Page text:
Mr. Grossman worked on a variety of progressive causes during his four-decade career. In the 1970s, while living in the Washington area, he founded Environmentalists for Full Employment, a group that sought to unite environmental activists and unions. In the 1980s, he worked at the Highlander Research and Education Center, a social justice organization in Tennessee, and was executive director of Greenpeace USA.
Through those organizing efforts, Mr. Grossman reached a troubling conclusion.
“The activist work of so many good and able people around the country for so many decades had not brought about the kinds of changes that people had been hoping for,” he said in an interview with the publication the Progressive.
The problem, Mr. Grossman said, was that too much public influence was concentrated in corporate boardrooms.
Much of Mr. Grossman’s work was in response to a legal concept known as “corporate personhood.” The term has its roots in a U.S. Supreme Court ruling in the 1800s that said corporations could be treated as persons under the 14th Amendment.
Mr. Grossman and other activists found the concept, and its ramifications, repugnant and destructive.
“There’s a corporate class that has enormous wealth, and the power of law behind it,” he told the Progressive. “Is it really true that the majority of the American people over the last twenty-five years didn’t want a major transition in energy to move to efficiency and solar, didn’t want universal health care, but wanted pig genes in fish?”
In the 1990s, he co-founded the Program on Corporations, Law and Democracy, a group of activists that continues to pursue historical and legal research to “contest the authority of corporations to govern,” as the mission is described on the organization’s Web site.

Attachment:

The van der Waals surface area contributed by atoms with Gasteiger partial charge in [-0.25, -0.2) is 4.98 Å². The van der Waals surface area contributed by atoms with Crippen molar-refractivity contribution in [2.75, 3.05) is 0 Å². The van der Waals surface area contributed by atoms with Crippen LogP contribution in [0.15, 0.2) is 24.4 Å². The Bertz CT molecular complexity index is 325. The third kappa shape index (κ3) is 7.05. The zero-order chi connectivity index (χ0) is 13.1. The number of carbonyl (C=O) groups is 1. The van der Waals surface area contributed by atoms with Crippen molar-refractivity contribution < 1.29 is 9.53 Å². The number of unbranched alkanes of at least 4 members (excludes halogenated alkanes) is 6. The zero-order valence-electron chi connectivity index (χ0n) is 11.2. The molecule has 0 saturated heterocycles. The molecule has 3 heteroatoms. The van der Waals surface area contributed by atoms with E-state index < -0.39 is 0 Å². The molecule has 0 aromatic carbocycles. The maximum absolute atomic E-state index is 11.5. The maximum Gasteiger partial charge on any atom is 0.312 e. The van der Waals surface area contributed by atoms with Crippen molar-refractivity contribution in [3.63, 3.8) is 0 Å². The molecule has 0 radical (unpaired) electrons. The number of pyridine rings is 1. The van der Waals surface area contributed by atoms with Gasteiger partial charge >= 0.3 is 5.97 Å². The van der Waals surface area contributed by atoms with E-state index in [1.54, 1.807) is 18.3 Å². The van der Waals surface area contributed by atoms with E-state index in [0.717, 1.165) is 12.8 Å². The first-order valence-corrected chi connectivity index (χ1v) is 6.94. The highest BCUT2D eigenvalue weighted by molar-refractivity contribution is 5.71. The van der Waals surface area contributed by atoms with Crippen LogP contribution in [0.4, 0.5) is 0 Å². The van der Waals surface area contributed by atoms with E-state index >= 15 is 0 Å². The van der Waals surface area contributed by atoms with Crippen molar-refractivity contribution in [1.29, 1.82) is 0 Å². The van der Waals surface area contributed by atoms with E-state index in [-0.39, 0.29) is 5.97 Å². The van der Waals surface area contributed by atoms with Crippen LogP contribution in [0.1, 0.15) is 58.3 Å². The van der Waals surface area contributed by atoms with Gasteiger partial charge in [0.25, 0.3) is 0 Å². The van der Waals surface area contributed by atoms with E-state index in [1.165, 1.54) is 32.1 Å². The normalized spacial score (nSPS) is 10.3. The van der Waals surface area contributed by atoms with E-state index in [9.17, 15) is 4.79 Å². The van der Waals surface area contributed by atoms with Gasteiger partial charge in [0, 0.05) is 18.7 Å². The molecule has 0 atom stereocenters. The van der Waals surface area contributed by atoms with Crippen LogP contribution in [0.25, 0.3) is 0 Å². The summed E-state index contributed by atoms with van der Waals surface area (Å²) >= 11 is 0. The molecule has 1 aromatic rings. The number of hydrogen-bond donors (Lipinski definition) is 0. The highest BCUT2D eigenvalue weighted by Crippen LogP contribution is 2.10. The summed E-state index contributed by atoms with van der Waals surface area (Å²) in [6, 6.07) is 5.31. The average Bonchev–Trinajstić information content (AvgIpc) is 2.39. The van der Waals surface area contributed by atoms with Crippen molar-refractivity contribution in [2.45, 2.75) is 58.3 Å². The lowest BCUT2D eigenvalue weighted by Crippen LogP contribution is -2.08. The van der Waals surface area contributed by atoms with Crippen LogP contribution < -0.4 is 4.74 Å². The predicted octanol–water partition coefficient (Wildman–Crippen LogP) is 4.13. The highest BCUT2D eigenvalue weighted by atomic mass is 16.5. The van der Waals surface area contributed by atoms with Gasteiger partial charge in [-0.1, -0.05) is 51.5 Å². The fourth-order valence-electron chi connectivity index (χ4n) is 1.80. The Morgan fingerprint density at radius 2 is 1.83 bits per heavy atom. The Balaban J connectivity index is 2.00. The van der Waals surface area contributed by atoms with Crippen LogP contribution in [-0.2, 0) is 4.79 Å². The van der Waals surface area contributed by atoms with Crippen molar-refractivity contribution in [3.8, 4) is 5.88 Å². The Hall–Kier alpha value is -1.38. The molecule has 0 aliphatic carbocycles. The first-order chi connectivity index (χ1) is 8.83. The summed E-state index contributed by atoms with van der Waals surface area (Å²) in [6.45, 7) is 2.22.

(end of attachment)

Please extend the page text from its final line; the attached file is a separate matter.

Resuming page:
In hundreds of community meetings and workshops, and in his speeches and writings, Mr. Grossman sought to highlight what he considered corporations’ excessive power and corrosive effects on society.
Consumer rights activist and public speaker Ralph Nader said in an interview Monday that he never received questions from his audiences about corporate charters and similar legal matters before Mr. Grossman’s advocacy work.
Weeks before his death, Mr. Grossman proposed a law criminalizing corporations. In his view, their power had led them to become inherently irresponsible.
“If people want to go into business, fine,” Mr. Grossman said in an interview with the Corporate Crime Reporter. “But this law would strip away 500 years of Constitutional protections and privileges. No more limited liability for shareholders. No more perpetual life. No more Constitutional protections.”
Richard Lee Grossman was born Aug. 10, 1943, in Brooklyn, one of three sons. His brother Lawrence K. Grossman is a former president of PBS and NBC News.
After receiving a bachelor’s degree in English from Columbia University in 1965, Mr. Grossman served in the Peace Corps in the Philippines.
Survivors include his wife of 43 years, Mary L. MacArthur of West Hurley, N.Y.; his daughter, Alyssa Grossman of Gothenburg, Sweden; two brothers; and one grandson.
Referring to the Occupy movement, Mr. Grossman advised protesters to consider the structural reasons that power is “arrayed against the 99 percent.”
“There’s no shortage of corruption and greed going all around,” he told the Corporate Crime Reporter. “But corruption and greed are not the problem. They are diversions.”